# Week 5 notes: Neural Networks: Learning

2017-07-18
**Content:**

**Introduction**

I think week 5 is the hardest week so far, I had to do tons of research on Backpropagation in order to fully understand it. It was really great when I eventually answered all the questions that came to mind.

This note is my attempt to explain the formulas appear in the week 5’s videos, hope it helps you to understand it too.

**Cost Function and Backpropagation**

**Cost Function**

**Backpropagation Algorithm**

As usual, to minimize using Gradient Descent, we need to compute itself and:

As it’s hard to solve this formula directly; we can modify it using a trick, which is applying the Chain rule:

The second factor can be modified as:

with is the number of units in -th layer (not counting bias unit), we iterate the sum from 0 including the bias unit.

And then we define a new value - “error” of node in layer :

So the formula can be re-written as:

So now we need to compute for all ; and there is a recursive formula that helps us do this:

with is the sigmoid function, hence

And the vectorization form of it:

with .* is the element-by-element (element wise) multiplication operation.

As we can observe: in order to calculate in the current layer (), we need to know of its next layer (, and hence the name Backpropagation); and the starting point of this recursive formula is the of the output layer (). Now let’s compute for output layer:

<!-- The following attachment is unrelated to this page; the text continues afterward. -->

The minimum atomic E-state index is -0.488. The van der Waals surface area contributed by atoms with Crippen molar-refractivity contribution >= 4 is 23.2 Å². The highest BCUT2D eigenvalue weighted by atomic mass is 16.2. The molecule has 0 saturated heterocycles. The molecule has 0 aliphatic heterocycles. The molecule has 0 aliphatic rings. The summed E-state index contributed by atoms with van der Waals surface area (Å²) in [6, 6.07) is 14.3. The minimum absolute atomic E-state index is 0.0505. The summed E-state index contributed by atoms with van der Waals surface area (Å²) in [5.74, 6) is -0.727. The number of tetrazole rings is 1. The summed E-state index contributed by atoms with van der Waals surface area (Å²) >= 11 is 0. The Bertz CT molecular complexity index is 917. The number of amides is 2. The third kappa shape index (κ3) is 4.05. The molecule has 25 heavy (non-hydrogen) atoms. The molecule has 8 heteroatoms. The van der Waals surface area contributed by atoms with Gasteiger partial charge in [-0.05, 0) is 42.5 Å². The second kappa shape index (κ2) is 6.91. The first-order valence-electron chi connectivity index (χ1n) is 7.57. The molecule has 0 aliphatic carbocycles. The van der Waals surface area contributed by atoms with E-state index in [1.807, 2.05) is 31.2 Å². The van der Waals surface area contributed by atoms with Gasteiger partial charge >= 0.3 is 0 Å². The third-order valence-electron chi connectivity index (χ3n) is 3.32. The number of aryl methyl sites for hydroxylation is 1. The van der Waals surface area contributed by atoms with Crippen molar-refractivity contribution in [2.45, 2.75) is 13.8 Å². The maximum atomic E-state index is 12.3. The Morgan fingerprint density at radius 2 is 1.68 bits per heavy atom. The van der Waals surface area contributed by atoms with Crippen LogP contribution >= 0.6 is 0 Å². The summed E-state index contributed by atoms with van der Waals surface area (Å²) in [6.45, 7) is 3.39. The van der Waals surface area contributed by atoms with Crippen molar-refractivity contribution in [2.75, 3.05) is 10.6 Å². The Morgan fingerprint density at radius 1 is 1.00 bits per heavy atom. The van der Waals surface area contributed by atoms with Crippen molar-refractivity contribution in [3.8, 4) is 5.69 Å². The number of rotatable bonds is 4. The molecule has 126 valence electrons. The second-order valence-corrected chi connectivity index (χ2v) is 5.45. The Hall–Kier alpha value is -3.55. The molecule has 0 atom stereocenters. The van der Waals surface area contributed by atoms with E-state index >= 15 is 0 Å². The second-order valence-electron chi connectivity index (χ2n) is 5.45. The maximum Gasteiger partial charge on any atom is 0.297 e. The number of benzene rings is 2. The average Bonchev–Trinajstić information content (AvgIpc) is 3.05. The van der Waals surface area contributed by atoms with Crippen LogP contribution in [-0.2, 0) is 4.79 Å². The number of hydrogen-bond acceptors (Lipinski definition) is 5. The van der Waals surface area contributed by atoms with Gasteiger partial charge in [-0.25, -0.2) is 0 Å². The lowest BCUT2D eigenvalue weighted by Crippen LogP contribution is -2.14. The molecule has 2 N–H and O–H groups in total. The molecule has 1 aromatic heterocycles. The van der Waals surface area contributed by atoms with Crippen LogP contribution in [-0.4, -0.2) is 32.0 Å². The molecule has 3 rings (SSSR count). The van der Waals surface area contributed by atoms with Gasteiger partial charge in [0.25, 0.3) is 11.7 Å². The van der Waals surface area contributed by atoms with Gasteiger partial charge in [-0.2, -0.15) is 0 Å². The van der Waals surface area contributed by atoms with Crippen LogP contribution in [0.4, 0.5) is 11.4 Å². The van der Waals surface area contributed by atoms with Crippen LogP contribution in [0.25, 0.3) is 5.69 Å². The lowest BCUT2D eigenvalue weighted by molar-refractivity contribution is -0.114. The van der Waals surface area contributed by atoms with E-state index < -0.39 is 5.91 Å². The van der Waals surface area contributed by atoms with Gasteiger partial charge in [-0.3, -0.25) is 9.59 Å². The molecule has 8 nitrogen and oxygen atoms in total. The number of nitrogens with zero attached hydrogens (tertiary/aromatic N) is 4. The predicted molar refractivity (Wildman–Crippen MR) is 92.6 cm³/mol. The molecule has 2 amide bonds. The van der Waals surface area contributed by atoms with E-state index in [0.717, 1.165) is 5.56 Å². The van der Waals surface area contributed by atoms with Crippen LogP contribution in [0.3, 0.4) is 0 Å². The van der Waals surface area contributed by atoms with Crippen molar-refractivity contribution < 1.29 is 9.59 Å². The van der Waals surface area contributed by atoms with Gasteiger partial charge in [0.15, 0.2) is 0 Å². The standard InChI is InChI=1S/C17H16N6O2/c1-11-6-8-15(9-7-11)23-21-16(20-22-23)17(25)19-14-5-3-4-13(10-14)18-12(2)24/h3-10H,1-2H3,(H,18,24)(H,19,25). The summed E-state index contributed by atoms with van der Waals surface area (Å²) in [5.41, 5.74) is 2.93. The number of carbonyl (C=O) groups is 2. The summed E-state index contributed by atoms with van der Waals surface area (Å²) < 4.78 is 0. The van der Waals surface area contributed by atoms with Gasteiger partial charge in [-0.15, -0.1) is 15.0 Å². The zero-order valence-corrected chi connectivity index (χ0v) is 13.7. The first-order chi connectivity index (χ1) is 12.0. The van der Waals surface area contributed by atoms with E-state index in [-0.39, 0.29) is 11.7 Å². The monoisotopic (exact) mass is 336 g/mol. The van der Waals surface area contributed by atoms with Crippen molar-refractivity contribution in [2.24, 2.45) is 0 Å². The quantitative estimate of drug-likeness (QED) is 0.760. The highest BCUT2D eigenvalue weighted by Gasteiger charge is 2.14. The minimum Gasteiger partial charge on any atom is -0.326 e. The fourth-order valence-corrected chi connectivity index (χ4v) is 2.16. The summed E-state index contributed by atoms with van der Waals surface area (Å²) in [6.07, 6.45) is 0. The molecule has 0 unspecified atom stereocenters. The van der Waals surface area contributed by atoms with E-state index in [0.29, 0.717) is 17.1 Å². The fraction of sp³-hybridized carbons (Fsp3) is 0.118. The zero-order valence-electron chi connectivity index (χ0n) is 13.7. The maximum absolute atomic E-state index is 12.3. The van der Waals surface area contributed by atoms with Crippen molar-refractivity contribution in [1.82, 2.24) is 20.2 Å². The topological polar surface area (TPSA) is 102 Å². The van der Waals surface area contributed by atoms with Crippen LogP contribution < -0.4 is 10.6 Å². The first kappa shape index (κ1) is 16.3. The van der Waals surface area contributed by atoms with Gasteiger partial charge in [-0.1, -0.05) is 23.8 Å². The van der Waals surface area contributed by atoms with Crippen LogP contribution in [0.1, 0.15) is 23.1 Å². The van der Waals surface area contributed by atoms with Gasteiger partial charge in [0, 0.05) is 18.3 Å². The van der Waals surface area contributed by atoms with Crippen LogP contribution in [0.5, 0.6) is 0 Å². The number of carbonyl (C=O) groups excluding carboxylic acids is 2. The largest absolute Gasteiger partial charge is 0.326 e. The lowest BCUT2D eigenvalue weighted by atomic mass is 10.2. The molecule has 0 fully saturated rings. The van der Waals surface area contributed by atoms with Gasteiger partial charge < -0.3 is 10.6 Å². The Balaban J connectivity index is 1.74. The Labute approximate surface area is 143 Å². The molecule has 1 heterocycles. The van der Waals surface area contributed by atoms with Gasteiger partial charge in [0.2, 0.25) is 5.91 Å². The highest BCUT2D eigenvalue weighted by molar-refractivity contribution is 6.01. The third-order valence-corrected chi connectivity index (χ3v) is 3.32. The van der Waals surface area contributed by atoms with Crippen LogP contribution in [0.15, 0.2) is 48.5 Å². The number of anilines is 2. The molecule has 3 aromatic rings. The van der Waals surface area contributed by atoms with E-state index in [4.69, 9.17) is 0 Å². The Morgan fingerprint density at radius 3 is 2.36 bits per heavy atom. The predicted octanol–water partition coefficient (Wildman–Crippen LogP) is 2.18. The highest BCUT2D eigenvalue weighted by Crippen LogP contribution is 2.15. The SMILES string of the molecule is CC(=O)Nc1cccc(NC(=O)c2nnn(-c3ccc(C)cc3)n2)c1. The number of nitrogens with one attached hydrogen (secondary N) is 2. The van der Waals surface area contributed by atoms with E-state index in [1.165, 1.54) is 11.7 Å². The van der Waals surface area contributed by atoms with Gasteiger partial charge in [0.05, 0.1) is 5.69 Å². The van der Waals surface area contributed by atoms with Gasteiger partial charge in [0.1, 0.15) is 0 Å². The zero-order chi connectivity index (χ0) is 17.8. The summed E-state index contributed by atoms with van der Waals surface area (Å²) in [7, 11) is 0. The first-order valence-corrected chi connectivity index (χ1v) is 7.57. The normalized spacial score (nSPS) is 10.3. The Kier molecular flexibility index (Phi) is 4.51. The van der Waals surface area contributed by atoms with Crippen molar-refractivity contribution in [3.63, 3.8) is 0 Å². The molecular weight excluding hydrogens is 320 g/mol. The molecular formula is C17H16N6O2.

At output layer, we have :

As we’re using Stochastic Gradient Descent (SGD) method (this algorithm will update the matrix for each training example), now will be the cost function with respect to a single training example (differentiate this from the overall cost function):

Again, at the output layer, we have:

Substitute this into , and then take derivative:

As a result:

Now we will prove :

Because we have:

so:

Substitute this into (4):

Backpropagation algorithm:

- Training set
- Set (for all i, j, l).
- For i = 1 to m
- Set
- Perform forward propagation to compute for l = 2, 3.., L
- Using , compute
- Compute
- Update:

- If then
- If then

And we have:

**Backpropagation intuition**

There is no value for bias units (actually we can still compute it but no need to use it).

Backpropagation is totally opposite to Feedforward propagation, with each training example :

- Feedforward propagation:
- input:
- calculate using

- Backpropagation:
- input:
- calculate using

and the weight matrices ( matrices) are used similarly in two algorithms.

**Backpropagation in Practice**

**Implementation Note: Unrolling Parameters**

Previously to optimize the cost function of Linear Regression and Logistic Regression, in Octave we do:

with and are vectors.

Now in Neural Networks, they are not vectors anymore (but matrices)=> we “unroll” them into vectors.

For example, if we have:

and we want to put them in a single vector, in Octave we can do this:

: put all theta1’s columns into 1 single column vector. And to get back:

**Gradient checking**

Two sides difference estimate:

this will give us a numerical estimate of the gradient at that point.